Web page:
The Connection Between Video Games and Online Gambling

You don’t necessarily need to play at online casinos or place bets at online sportsbooks to partake in online gambling. Video games are coming under increasing scrutiny for their similarity to online gambling, as a result of their addictive nature and encouragement of in-game spending. In 2018, a petition calling for the Government “to adapt gambling laws to include gambling in video games” received nearly 17,000 signatures. While, in the past, we might have considered games such as FIFA, Call of Duty and Fortnite as just another form of entertainment, with over 37 million people video games players in the UK, they might bear more resemblance to online casino games than we thought. But how exactly do video games resemble other forms of online gambling? Casino Genius explores the link and the potential impacts of these similarities.

Similarities to gambling

While UK reports have found that video games aren’t legally classed as gambling, there are several factors that link the two. Loot boxes within video games have come under the most scrutiny, with many comparing the purchase of these boxes (be that with real-money, virtual currency or in-game items), to betting on online casino games, as what you get comes down entirely to chance. The Electronic Software Association (ESA) reiterated to Polygon that loot boxes are “entirely optional to purchase”, but the same could be said for online casino games – players could just play free demo games. However, it’s the temptation of the potential to win or progress in the games that entices players to buy them. In these situations, it’s not a lack of choice that’s the problem. Rather, it’s the ‘lucky dip’ notion of paying for an item without knowing what it is. This is reminiscent of the functionality of casino games that don’t entail any skill, and it is this lack of control that is the problem.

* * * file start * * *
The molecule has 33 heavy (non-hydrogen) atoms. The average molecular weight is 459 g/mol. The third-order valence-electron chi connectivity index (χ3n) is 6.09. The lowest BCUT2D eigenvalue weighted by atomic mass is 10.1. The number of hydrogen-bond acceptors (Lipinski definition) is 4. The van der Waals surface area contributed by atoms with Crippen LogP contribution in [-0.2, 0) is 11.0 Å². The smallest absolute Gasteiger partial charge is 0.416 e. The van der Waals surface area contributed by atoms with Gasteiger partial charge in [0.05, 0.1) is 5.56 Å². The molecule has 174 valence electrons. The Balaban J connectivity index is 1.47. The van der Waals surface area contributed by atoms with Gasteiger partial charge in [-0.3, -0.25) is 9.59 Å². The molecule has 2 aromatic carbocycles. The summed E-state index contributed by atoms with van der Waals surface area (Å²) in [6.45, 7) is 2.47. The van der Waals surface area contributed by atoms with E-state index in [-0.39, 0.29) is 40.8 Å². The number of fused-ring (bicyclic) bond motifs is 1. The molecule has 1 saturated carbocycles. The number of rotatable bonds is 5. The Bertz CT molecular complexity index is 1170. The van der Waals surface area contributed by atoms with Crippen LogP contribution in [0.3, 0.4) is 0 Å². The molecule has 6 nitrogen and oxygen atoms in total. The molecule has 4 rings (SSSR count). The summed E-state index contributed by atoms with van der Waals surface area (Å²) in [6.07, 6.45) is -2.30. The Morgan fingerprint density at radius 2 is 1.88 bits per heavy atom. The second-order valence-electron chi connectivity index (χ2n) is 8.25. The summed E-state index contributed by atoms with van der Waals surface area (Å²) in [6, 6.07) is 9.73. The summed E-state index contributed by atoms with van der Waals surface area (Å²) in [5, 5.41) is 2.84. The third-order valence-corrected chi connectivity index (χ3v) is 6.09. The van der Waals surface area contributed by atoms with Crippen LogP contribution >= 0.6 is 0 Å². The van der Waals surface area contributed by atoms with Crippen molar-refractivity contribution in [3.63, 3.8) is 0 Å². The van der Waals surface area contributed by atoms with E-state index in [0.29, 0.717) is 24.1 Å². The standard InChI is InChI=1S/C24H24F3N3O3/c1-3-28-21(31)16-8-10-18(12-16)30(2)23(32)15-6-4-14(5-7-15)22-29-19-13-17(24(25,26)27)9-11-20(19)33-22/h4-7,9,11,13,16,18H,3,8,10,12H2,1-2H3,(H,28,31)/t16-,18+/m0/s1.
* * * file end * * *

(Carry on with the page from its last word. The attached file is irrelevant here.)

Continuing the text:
Online leaderboards create a sense of competition that encourages players to play just one more round in the hope that an unlucky streak will come to an end. This might push players to make in-game purchases of weapons and armour in a bid to strengthen their performance and succeed over other players. However, with no prior knowledge of the value of these items, and without knowing whether other players are doing the same and receiving higher value items, these purchases may bring no benefit to gameplay. As a result, players may be tempted to make another purchase in an attempt to get lucky and outdo their opponent. It’s this sense of competition that is comparable to gambling in its habit-forming nature, as players take their chances with a mystery item that may or may not be of use to them. It goes without saying that luck won’t always be on the side of these players and that they could spend time, and money, they don’t have on something that was, perhaps, never going to happen.

Regulation of video game gambling

Whereas UK licensed gambling operators are held to high standards when it comes to protecting potentially vulnerable players from developing unhealthy gambling habits, video games are not subject to the same regulation. The UKGC requires operators to implement responsible gambling measures, such as time limits and deposit and loss limits, as part of its licence conditions, but such regulation doesn’t apply to video games.